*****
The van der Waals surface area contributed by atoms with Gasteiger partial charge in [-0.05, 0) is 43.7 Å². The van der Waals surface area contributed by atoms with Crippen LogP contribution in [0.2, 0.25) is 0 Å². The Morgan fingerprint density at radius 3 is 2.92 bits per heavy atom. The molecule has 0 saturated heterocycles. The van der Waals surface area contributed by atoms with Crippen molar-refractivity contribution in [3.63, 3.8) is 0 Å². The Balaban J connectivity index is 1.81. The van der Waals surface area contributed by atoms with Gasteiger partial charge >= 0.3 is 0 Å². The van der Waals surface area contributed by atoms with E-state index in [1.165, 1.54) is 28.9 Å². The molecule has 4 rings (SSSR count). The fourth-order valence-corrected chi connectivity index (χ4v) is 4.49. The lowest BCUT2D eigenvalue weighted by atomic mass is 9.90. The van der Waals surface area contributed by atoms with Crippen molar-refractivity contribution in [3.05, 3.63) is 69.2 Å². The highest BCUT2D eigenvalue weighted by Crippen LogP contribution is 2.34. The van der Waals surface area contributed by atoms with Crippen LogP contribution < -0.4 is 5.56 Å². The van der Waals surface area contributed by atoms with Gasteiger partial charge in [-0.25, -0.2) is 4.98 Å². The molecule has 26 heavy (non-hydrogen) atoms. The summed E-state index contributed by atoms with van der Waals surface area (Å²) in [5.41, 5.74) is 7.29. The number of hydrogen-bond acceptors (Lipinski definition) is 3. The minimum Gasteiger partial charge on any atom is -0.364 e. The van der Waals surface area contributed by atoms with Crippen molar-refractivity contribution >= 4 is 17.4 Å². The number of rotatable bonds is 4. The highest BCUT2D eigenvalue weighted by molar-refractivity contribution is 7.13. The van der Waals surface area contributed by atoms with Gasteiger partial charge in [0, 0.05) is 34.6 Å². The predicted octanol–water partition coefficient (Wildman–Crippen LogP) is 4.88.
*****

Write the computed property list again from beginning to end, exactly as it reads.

The van der Waals surface area contributed by atoms with Gasteiger partial charge in [-0.05, 0) is 43.7 Å². The van der Waals surface area contributed by atoms with Crippen LogP contribution in [0.2, 0.25) is 0 Å². The Morgan fingerprint density at radius 3 is 2.92 bits per heavy atom. The molecule has 0 saturated heterocycles. The van der Waals surface area contributed by atoms with Crippen molar-refractivity contribution in [3.63, 3.8) is 0 Å². The Balaban J connectivity index is 1.81. The van der Waals surface area contributed by atoms with Gasteiger partial charge >= 0.3 is 0 Å². The van der Waals surface area contributed by atoms with E-state index in [1.165, 1.54) is 28.9 Å². The molecule has 4 rings (SSSR count). The fourth-order valence-corrected chi connectivity index (χ4v) is 4.49. The lowest BCUT2D eigenvalue weighted by atomic mass is 9.90. The van der Waals surface area contributed by atoms with Crippen molar-refractivity contribution in [3.05, 3.63) is 69.2 Å². The highest BCUT2D eigenvalue weighted by Crippen LogP contribution is 2.34. The van der Waals surface area contributed by atoms with Crippen LogP contribution < -0.4 is 5.56 Å². The van der Waals surface area contributed by atoms with Gasteiger partial charge in [-0.25, -0.2) is 4.98 Å². The molecule has 26 heavy (non-hydrogen) atoms. The summed E-state index contributed by atoms with van der Waals surface area (Å²) in [5.41, 5.74) is 7.29. The number of hydrogen-bond acceptors (Lipinski definition) is 3. The minimum Gasteiger partial charge on any atom is -0.364 e. The van der Waals surface area contributed by atoms with Crippen molar-refractivity contribution >= 4 is 17.4 Å². The number of rotatable bonds is 4. The highest BCUT2D eigenvalue weighted by molar-refractivity contribution is 7.13. The van der Waals surface area contributed by atoms with Gasteiger partial charge in [0, 0.05) is 34.6 Å². The predicted octanol–water partition coefficient (Wildman–Crippen LogP) is 4.88.